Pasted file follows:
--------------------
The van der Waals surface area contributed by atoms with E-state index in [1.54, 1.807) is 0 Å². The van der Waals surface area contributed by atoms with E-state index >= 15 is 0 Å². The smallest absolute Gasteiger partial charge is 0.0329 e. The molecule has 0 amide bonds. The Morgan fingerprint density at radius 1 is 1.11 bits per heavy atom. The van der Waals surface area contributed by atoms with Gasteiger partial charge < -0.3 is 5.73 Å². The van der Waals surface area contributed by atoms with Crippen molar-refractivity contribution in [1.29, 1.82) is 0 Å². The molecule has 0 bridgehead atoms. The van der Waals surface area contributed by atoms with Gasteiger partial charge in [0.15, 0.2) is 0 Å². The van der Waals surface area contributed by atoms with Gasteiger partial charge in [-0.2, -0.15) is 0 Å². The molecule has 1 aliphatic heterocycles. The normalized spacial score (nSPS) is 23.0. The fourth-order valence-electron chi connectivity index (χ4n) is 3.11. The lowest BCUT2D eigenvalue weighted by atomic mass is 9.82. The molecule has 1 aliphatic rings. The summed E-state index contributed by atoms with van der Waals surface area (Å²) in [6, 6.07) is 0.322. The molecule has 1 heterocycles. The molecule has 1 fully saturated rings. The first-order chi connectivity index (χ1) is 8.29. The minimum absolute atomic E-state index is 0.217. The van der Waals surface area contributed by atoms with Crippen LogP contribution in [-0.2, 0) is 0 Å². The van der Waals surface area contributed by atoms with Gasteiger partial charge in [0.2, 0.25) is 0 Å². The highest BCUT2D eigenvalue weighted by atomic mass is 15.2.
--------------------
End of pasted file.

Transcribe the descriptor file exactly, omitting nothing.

The van der Waals surface area contributed by atoms with E-state index in [1.54, 1.807) is 0 Å². The van der Waals surface area contributed by atoms with E-state index >= 15 is 0 Å². The smallest absolute Gasteiger partial charge is 0.0329 e. The molecule has 0 amide bonds. The Morgan fingerprint density at radius 1 is 1.11 bits per heavy atom. The van der Waals surface area contributed by atoms with Gasteiger partial charge < -0.3 is 5.73 Å². The van der Waals surface area contributed by atoms with Crippen molar-refractivity contribution in [1.29, 1.82) is 0 Å². The molecule has 0 bridgehead atoms. The van der Waals surface area contributed by atoms with Gasteiger partial charge in [0.15, 0.2) is 0 Å². The van der Waals surface area contributed by atoms with Gasteiger partial charge in [-0.2, -0.15) is 0 Å². The molecule has 1 aliphatic heterocycles. The normalized spacial score (nSPS) is 23.0. The fourth-order valence-electron chi connectivity index (χ4n) is 3.11. The lowest BCUT2D eigenvalue weighted by atomic mass is 9.82. The molecule has 1 aliphatic rings. The summed E-state index contributed by atoms with van der Waals surface area (Å²) in [6, 6.07) is 0.322. The molecule has 1 heterocycles. The molecule has 1 fully saturated rings. The first-order chi connectivity index (χ1) is 8.29. The minimum absolute atomic E-state index is 0.217. The van der Waals surface area contributed by atoms with Crippen LogP contribution in [-0.2, 0) is 0 Å². The van der Waals surface area contributed by atoms with Gasteiger partial charge in [0.2, 0.25) is 0 Å². The highest BCUT2D eigenvalue weighted by atomic mass is 15.2.